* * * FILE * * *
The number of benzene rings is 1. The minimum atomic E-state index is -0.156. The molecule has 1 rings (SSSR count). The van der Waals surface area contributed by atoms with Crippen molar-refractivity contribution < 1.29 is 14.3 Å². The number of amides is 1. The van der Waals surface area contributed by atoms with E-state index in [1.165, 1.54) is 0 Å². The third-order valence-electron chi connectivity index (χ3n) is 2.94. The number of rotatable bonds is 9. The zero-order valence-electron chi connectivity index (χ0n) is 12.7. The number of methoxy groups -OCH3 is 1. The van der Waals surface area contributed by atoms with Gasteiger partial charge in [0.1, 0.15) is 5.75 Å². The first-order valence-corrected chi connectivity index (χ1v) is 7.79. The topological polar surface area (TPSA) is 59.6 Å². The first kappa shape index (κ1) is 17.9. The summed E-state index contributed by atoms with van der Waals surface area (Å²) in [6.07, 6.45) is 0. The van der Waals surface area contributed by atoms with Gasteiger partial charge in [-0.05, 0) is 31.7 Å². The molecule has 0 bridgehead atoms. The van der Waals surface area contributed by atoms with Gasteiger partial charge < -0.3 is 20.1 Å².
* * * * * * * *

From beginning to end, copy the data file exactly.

The number of benzene rings is 1. The minimum atomic E-state index is -0.156. The molecule has 1 rings (SSSR count). The van der Waals surface area contributed by atoms with Crippen molar-refractivity contribution < 1.29 is 14.3 Å². The number of amides is 1. The van der Waals surface area contributed by atoms with E-state index in [1.165, 1.54) is 0 Å². The third-order valence-electron chi connectivity index (χ3n) is 2.94. The number of rotatable bonds is 9. The zero-order valence-electron chi connectivity index (χ0n) is 12.7. The number of methoxy groups -OCH3 is 1. The van der Waals surface area contributed by atoms with Gasteiger partial charge in [0.1, 0.15) is 5.75 Å². The first-order valence-corrected chi connectivity index (χ1v) is 7.79. The topological polar surface area (TPSA) is 59.6 Å². The first kappa shape index (κ1) is 17.9. The summed E-state index contributed by atoms with van der Waals surface area (Å²) in [6.07, 6.45) is 0. The van der Waals surface area contributed by atoms with Gasteiger partial charge in [-0.05, 0) is 31.7 Å². The molecule has 0 bridgehead atoms. The van der Waals surface area contributed by atoms with Gasteiger partial charge < -0.3 is 20.1 Å².